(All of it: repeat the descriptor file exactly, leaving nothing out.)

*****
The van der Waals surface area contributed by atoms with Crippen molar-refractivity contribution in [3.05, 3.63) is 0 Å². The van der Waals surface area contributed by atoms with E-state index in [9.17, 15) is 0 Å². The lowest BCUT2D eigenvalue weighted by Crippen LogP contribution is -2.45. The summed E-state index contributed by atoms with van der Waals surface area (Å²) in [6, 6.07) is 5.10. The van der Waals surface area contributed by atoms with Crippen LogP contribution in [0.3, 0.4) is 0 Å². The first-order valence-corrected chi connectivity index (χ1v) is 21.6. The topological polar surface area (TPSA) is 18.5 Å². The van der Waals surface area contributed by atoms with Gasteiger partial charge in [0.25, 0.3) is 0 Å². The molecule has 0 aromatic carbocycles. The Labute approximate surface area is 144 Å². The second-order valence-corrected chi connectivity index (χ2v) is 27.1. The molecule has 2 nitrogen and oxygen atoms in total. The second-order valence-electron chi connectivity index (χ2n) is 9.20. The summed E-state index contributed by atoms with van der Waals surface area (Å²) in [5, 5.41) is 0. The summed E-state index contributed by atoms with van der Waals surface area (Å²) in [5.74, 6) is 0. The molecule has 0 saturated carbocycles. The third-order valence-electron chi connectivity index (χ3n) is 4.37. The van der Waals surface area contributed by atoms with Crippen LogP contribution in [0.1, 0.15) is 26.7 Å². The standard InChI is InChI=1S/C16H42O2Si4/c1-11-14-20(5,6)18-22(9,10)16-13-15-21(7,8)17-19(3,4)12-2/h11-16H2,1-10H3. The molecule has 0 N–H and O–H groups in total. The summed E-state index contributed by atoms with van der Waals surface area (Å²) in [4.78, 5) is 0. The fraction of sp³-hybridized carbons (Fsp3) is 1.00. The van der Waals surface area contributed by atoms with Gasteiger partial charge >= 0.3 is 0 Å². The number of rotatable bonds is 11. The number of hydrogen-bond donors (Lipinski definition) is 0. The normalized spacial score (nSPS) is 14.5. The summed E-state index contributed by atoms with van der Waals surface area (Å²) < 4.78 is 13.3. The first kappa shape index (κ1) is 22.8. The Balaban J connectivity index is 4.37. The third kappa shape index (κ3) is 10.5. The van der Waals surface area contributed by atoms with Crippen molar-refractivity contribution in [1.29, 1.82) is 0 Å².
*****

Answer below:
The van der Waals surface area contributed by atoms with Crippen molar-refractivity contribution in [3.05, 3.63) is 0 Å². The van der Waals surface area contributed by atoms with E-state index in [9.17, 15) is 0 Å². The lowest BCUT2D eigenvalue weighted by Crippen LogP contribution is -2.45. The summed E-state index contributed by atoms with van der Waals surface area (Å²) in [6, 6.07) is 5.10. The van der Waals surface area contributed by atoms with Crippen LogP contribution in [0.3, 0.4) is 0 Å². The first-order valence-corrected chi connectivity index (χ1v) is 21.6. The topological polar surface area (TPSA) is 18.5 Å². The van der Waals surface area contributed by atoms with Gasteiger partial charge in [0.25, 0.3) is 0 Å². The molecule has 0 aromatic carbocycles. The Labute approximate surface area is 144 Å². The second-order valence-corrected chi connectivity index (χ2v) is 27.1. The molecule has 2 nitrogen and oxygen atoms in total. The second-order valence-electron chi connectivity index (χ2n) is 9.20. The summed E-state index contributed by atoms with van der Waals surface area (Å²) in [5, 5.41) is 0. The summed E-state index contributed by atoms with van der Waals surface area (Å²) in [5.74, 6) is 0. The molecule has 0 saturated carbocycles. The third-order valence-electron chi connectivity index (χ3n) is 4.37. The van der Waals surface area contributed by atoms with Crippen LogP contribution in [0.1, 0.15) is 26.7 Å². The standard InChI is InChI=1S/C16H42O2Si4/c1-11-14-20(5,6)18-22(9,10)16-13-15-21(7,8)17-19(3,4)12-2/h11-16H2,1-10H3. The molecule has 0 N–H and O–H groups in total. The summed E-state index contributed by atoms with van der Waals surface area (Å²) in [4.78, 5) is 0. The fraction of sp³-hybridized carbons (Fsp3) is 1.00. The van der Waals surface area contributed by atoms with Gasteiger partial charge >= 0.3 is 0 Å². The number of rotatable bonds is 11. The number of hydrogen-bond donors (Lipinski definition) is 0. The normalized spacial score (nSPS) is 14.5. The summed E-state index contributed by atoms with van der Waals surface area (Å²) < 4.78 is 13.3. The first kappa shape index (κ1) is 22.8. The Balaban J connectivity index is 4.37. The third kappa shape index (κ3) is 10.5. The van der Waals surface area contributed by atoms with Crippen molar-refractivity contribution in [1.29, 1.82) is 0 Å².